There used to be a simple formula for making the NCAA Tournament from the SEC — finish with a winning record in league play.
Consider the following: From 1997 through 2008, 57 of the 58 SEC teams that had a winning league record (and were eligible) played in the NCAA Tournament. (Tennessee went 9–7 in 2003 and did not receive a bid. Georgia went 11–5 in 2003 but was ineligible in the wake of the Jim Harrick scandal.) During that 12-year stretch, seven 8–8 teams and two 7-9 teams received at-large invitations.
This trend stopped abruptly in the 2008-09 season, when only three of the six SEC teams with winning conference records were included in the NCAA Tournament. From ’09 through last season, only 34 of the 55 SEC teams with a winning league mark have played in the NCAA Tournament. And during this period, only one team (Tennessee in 2011) received an at-large bid with a .500 record.
There have been two significant events in the league since the decline began — John Calipari took over at Kentucky prior to the 2009-10 season and the league expanded from 12 to 14 teams before the ’12-13 season — but neither offers a good explanation as to why the SEC has been sending so few teams to the NCAA Tournament.
Maybe it’s as simple as this: The league hasn’t been good over the last decade.
In any case, times appear to be changing. Last season, the SEC sent five teams to the NCAA (for only the third time in the last nine years), and it would be a significant surprise if that number is not higher in 2017-18. Kentucky, Texas A&M and Florida appear to be locks, and as many as five other teams could be in position to receive good news on Selection Sunday.
PREDICTED ORDER OF FINISH
John Calipari will have his youngest team yet — seriously — but the Wildcats are loaded with talent both on the perimeter and in the paint. Lack of experience could be this team’s only issue.
Two impact transfers (Egor Koulechov from Rice and Jalen Hudson from Virginia Tech) will join veteran guard KeVaughn Allen to lead a talented Florida team that should challenge Kentucky for SEC supremacy.
3. Texas A&M
Billy Kennedy’s Aggies are loaded in the frontcourt thanks to Robert Williams’ decision to return to school, but they must solve their backcourt issues to emerge as a serious threat to win the league.
Avery Johnson continues to add top-end talent. Freshman guard Collin Sexton will be one of the nation’s most exciting players.
Bruce Pearl is 16–38 in the league in three seasons at Auburn. He now has enough talent — and experience — to make the Tigers relevant in the SEC.
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Luke Kornet will be missed — especially on defense — but Bryce Drew will lean on seniors Riley LaChance, Matthew Fisher-Davis and Jeff Roberson to lead the Commodores back to the NCAA Tournament.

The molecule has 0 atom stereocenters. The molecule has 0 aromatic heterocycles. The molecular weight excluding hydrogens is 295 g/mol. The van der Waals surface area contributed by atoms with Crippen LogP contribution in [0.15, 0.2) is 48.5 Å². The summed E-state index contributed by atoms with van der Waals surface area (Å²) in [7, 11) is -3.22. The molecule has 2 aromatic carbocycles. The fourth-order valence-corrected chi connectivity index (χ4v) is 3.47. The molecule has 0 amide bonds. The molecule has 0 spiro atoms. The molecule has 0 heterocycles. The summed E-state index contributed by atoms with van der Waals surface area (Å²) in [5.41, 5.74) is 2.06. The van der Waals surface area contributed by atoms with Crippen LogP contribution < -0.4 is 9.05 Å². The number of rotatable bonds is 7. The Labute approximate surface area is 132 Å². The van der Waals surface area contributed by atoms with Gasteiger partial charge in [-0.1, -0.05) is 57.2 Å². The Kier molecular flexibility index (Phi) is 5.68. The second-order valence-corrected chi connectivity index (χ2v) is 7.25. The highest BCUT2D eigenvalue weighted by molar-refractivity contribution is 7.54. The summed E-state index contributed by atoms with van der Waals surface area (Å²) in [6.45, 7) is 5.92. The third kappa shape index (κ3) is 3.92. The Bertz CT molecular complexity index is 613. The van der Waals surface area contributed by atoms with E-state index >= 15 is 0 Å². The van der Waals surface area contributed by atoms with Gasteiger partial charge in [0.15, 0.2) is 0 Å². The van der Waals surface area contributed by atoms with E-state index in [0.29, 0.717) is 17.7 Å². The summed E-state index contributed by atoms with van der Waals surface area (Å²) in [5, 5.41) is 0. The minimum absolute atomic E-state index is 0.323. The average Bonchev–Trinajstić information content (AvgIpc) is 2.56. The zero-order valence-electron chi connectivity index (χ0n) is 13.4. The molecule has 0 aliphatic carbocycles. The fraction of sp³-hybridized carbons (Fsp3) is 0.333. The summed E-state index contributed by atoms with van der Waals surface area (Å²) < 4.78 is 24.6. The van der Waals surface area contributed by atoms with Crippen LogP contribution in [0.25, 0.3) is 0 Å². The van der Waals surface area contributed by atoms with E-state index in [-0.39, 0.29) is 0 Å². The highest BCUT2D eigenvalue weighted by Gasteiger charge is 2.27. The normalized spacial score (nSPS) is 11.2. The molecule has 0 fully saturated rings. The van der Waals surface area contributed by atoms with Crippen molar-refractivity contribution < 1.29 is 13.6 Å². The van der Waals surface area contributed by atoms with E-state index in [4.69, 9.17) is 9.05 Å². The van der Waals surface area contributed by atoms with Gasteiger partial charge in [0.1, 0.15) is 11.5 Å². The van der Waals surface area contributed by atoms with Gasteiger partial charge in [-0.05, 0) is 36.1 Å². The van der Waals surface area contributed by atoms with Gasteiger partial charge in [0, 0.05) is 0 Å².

Jaylen Barford and Daryl Macon give Mike Anderson two veteran guards to run his fast-paced attack. The Hogs will need someone to step up and provide scoring around the basket.
Missouri’s decision to hire Cuonzo Martin has paid immediate dividends. Michael Porter Jr., a former Washington signee, could be the best player in the nation.
9. Ole Miss
The Rebels are loaded with perimeter scorers but don’t appear to have a ready-made replacement for Sebastian Saiz in the paint.
Yante Maten becomes the primary option now that J.J. Frazier — who seemingly took every big shot for the Bulldogs — has graduated.
Grant Williams emerged as a surprisingly productive freshman last year. He will need to carry the load inside once again.
12. South Carolina
Frank Martin’s Final Four team lost Sindarius Thornwell, Duane Notice and P.J. Dozier. It’s time for big man Chris Silva to step up.
13. Mississippi State
The Bulldogs have the talent to make a move, but Ben Howland has yet to find the right mix in Starkville.
Will Wade’s first season could be rough, but he has already done a good job on the recruiting trail.
Player of the Year: Michael Porter Jr., Missouri
Best Defensive Player: Robert Williams, Texas A&M
Most Underrated Player: Jeff Roberson, Vanderbilt
Newcomer of the Year: Michael Porter Jr., Missouri
ATHLON SPORTS’ ALL-SEC FIRST TEAM
Kevin Knox, Fr., G/F, Kentucky
Yante Maten, Sr., F, Georgia
Michael Porter Jr., Fr., F, Missouri
Robert Williams, So., F, Texas A&M
ATHLON SPORTS’ ALL-SEC SECOND TEAM
Kevaughn Allen, Jr., G, Florida
Hamidou Diallo, Fr., G, Kentucky
Tyler Davis, Jr., C, Texas A&M
P.J. Washington, Fr., F, Kentucky
Quinndary Weatherspoon, Jr., G, Mississippi State
ATHLON SPORTS’ ALL-SEC THIRD TEAM
Terence Davis, Jr., G, Ole Miss
Mustapha Heron, So., G, Auburn
Braxton Key, So., G/F, Alabama
Austin Wiley, So., C, Auburn
Grant Williams, So., F, Tennessee